Advantages of the invention will be readily appreciated as the same becomes better understood by reference to the following detailed description when considered in connection with the accompanying drawings, wherein:
The secondary light assembly 16 includes a light sensor 22. The light sensor 22 senses ambient light produced by the primary light source 20. Although the primary light source 20 is discussed herein as a single source, it should be appreciated that the primary light source 20 may be a plurality of sources whose outputs combine for an overall ambient light. In this manner, the first embodiment of the invention 16 does not differentiate as to whether a space or room is darkened by first turning an overhead electric light source off or by closing a bind over a window—all that matters is the last remaining primary light source 20 provides a sufficient amplitude of light to be sensed by the light sensor 22.
The secondary light assembly 16 further includes a controller, generally shown at 24. The controller 24 is electrically connected to the light sensor 22 and the secondary light source 18. The controller 24 calculates a rate of change of light emission from the primary light source 20 such that the controller 24 turns on the secondary light source 18 when the rate of change of light emission from the primary light source 20 is below a predetermined rate threshold. More specifically, the controller 24 is electrically connected between the light sensor 22 and the secondary light source 18. When the controller 24 detects a reduction in ambient light at such a rate that would indicate the occurrence of an event, i.e., turning the lights out, it would direct the secondary light source 18 to illuminate and emit light (visible spectrum). Because the secondary light assembly 16 measures a rate of change, as opposed to an absolute amplitude, e.g., a sunset, it will reduce energy consumption from a power supply 26, discussed subsequently, due to its usage only in the probable presence of occupants who need the supplemental light to exit the room or safely reach a destination within the room.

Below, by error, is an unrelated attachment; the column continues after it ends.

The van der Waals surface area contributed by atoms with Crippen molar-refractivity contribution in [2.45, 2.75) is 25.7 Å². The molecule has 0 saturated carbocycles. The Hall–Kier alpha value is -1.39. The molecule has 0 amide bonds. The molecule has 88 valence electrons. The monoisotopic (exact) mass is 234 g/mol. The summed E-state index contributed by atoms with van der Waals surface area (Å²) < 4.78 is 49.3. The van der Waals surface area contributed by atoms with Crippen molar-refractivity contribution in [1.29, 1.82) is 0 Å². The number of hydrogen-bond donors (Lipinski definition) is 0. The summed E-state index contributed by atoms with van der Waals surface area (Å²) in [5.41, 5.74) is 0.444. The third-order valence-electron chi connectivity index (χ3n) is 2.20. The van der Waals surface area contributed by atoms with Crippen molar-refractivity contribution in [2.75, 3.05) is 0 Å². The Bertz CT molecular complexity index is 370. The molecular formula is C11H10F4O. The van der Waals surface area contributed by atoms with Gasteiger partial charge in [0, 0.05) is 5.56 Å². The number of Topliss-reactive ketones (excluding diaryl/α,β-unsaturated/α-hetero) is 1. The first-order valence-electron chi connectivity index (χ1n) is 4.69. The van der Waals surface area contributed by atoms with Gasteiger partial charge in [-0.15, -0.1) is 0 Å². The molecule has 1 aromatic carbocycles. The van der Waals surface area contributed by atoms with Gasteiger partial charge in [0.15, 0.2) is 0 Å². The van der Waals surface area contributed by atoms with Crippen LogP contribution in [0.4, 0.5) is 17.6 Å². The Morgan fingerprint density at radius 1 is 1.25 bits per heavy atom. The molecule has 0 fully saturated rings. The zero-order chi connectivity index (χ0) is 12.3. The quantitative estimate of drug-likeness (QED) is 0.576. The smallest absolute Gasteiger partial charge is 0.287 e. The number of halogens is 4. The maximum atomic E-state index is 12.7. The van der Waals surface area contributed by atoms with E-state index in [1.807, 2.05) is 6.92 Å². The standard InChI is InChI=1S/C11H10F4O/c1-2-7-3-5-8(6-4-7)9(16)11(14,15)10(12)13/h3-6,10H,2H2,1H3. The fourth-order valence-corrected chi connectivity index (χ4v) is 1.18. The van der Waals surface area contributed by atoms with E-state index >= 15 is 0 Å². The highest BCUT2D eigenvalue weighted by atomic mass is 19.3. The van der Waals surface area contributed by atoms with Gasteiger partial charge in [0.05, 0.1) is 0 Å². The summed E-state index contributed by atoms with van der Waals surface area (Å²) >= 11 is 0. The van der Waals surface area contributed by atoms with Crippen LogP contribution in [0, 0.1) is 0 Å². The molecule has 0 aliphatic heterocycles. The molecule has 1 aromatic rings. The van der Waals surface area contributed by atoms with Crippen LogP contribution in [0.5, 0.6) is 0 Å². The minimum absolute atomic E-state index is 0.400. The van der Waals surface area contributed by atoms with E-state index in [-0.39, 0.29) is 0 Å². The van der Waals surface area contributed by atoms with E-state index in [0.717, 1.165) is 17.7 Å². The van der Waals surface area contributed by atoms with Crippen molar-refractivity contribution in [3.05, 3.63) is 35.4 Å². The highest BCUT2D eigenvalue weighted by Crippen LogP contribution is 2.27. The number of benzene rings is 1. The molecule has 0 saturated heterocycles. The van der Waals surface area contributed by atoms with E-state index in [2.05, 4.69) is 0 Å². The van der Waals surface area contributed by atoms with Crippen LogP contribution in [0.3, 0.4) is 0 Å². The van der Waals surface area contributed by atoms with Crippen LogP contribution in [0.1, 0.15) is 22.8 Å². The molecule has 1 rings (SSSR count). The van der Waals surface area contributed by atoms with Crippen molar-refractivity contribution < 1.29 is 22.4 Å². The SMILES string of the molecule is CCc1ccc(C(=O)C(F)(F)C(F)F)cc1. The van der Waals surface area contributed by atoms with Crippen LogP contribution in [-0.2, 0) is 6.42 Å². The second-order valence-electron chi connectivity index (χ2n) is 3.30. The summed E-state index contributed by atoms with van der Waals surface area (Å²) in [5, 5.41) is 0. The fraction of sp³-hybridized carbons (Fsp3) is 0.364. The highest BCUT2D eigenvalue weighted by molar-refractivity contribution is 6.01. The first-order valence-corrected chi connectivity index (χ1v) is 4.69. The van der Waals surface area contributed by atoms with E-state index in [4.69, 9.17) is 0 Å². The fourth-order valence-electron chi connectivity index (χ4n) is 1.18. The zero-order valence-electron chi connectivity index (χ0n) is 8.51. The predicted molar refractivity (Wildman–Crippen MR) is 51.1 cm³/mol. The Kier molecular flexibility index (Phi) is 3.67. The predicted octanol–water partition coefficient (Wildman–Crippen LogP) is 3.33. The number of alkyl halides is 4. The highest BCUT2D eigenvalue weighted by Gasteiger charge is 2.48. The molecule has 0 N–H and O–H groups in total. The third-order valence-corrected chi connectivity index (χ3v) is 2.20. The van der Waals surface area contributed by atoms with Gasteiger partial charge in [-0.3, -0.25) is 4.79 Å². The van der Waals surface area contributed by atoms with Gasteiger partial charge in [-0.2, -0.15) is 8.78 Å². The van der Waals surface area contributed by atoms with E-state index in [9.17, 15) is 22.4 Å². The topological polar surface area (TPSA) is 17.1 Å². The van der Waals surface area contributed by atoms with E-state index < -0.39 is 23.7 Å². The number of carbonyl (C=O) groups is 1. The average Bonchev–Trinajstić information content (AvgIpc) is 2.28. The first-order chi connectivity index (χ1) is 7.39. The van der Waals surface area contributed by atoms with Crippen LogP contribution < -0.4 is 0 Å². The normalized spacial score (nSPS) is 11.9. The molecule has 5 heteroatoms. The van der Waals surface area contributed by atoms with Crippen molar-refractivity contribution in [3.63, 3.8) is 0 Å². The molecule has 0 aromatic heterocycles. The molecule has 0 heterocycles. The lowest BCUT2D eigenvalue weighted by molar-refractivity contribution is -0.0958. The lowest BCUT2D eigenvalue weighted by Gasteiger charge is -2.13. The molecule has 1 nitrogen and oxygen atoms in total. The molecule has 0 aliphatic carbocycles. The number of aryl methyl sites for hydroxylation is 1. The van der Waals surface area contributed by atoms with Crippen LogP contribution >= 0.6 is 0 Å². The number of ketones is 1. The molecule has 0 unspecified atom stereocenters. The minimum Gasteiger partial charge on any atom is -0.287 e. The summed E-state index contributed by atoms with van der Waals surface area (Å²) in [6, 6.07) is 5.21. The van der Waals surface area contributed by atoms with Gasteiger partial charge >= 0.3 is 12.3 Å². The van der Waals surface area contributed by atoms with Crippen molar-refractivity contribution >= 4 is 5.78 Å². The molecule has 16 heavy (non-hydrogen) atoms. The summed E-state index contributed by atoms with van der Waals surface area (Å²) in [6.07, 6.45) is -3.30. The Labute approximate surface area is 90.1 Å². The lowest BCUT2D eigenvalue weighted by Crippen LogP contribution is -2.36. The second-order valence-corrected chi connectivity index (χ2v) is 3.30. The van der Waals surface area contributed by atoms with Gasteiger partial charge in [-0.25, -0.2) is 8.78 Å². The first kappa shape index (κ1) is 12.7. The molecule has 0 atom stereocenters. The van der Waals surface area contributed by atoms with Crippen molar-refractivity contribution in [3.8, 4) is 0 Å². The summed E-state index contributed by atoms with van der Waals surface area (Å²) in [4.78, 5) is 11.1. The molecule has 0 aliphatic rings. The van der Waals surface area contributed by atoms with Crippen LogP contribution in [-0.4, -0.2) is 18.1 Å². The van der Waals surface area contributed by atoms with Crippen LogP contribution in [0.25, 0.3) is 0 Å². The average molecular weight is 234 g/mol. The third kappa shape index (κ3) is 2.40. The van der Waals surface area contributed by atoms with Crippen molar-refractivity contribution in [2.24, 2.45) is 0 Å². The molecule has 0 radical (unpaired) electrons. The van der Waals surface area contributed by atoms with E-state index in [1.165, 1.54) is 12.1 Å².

The controller 26 receives an input from the light sensor 22 at port 28. The input is received by the rate of light change circuit 30 may be a voltage level or a current level that is proportional to the amount of light falling on the light sensor 22 from the primary light source 20. The rate of change, as a function of time, of this input is sensed by the rate of light change circuit 30 is proportional to the level of light being reduced by the primary light source 20.
The output of the rate of light change circuit 30 is used to trigger one of rate threshold switches 32, 34. These are the positive rate threshold switch 32 and the negative rate threshold switch 34. These switches 32, 34 are responsive to the output of the rate of light change circuit 30, having reached a predetermined threshold level. Thus for low rates of change of light intensity, no output occurs from the rate threshold switches 32, 34. Such would be the case for normal sun-up and sun-down events. Therefore, the night light would not be activated by the natural daylight cycle. A sudden decrease in visible ambient light from the primary light source 20 will, however, cause an output pulse from the positive rate threshold switch 32. This will turn on a secondary light source timer 36, which latches on for a fixed period of time. When on, the secondary light source timer 36 throws a load switch 38, which connects the power supply 26 to the secondary light source 18.